0 of 0 people found this review helpful
  •  
    Eleanor Natick, MA, United States 10-21-13
    Eleanor Natick, MA, United States 10-21-13 Member Since 2012
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    "Tried to pack to much in"

    I am a big Tim Powers fan, but his books can be really hit or miss. The Stress of Her Regard has so many great Tim Power elements -- vast inhuman intelligences, multiple personalities, twins, the morally weak protagonist who has to undergo all kinds of humiliation, in depth historical research, writing and muses, particle physics as a form of magic, the reimagining of mythical figures. But this book feels about twice as long as I would have wanted it to be. Or maybe it would have been better as two books? But, still definitely worth it, because it's got vampires and Lord Byron and Percy Shelley, John Keats and Mary Shelley.

    0 of 0 people found this review helpful
  •  
    Robert Shane Ellis Alhambra, California 07-07-13
    Robert Shane Ellis Alhambra, California 07-07-13
    HELPFUL VOTES
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    "Go on a Magical Adventure with the Romantic Poets"
    Would you recommend this audiobook to a friend? If so, why?

    Yes, by the end you want nothing more than to be able to pop in on Lord Byron and see what's happening.


    What was one of the most memorable moments of The Stress of Her Regard?

    When they're in the Alps shedding the attention of the Nephilim and time becomes altered and slowed down so that it's like they're swimming through the air, that was a very vivid picture.


    Which scene was your favorite?

    I think probably near the beginning when he first puts the ring on the statue, and the following dilemma that occurs. It was all very exciting. Other than that, Michael's repeated descriptions of the three moments in his life that haunt him. A broken boat, a burning building, a bloody bed.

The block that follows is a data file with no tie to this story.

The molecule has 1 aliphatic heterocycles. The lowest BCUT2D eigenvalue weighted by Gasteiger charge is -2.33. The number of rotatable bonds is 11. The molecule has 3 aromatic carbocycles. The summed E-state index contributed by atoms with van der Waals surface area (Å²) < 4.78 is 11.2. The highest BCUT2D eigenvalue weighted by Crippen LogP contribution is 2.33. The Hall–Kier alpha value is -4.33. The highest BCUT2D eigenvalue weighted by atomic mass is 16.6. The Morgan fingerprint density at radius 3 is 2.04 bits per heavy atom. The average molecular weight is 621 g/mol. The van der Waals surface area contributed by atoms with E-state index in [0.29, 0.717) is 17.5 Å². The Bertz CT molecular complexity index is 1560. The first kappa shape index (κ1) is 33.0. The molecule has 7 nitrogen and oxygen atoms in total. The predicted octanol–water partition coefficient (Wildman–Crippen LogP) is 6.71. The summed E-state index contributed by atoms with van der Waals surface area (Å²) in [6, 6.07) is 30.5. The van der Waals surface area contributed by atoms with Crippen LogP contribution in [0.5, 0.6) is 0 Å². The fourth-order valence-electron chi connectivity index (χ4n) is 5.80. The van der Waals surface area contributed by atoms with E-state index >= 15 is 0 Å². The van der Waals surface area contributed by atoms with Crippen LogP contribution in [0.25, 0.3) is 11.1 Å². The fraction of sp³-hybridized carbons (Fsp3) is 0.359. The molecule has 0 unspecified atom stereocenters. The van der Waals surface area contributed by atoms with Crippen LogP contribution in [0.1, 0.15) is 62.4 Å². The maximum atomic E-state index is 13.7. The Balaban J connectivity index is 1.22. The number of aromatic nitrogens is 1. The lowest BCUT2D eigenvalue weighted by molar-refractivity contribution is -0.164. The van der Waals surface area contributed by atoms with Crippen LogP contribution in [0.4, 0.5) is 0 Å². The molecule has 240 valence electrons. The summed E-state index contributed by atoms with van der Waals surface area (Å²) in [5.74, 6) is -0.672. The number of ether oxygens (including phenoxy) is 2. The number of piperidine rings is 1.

Did you have an extreme reaction to this book? Did it make you laugh or cry?

    I did laugh a few times. When Michael has to bite off his pinky at one point the ensuing conversation with Byron was really hilarious.


    Any additional comments?

    Simon Vance did a great job on Lord Byron's voice but the other characters didn't really stand out. I thought the beginning scene with Shelley and him was a bit too fast a reveal of the magical elements. Also when the characters part ways and then are reunited later we aren't treated to their reactions of surprise or warm welcomes. I wonder if in the universe of this novel there are non-Nephilim vampires.

    0 of 0 people found this review helpful
  •  
    James tallahassee, FL, United States 03-03-13
    James tallahassee, FL, United States 03-03-13 Member Since 2007
    HELPFUL VOTES
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    "wierd and wonderful"

    The stress of her regard is not your typical vampire novel, it's not your typical anything. Like anything Tim Powers writes it begins in left field and goes from there.

    This one requires your attention, but it is worth the effort.

    0 of 0 people found this review helpful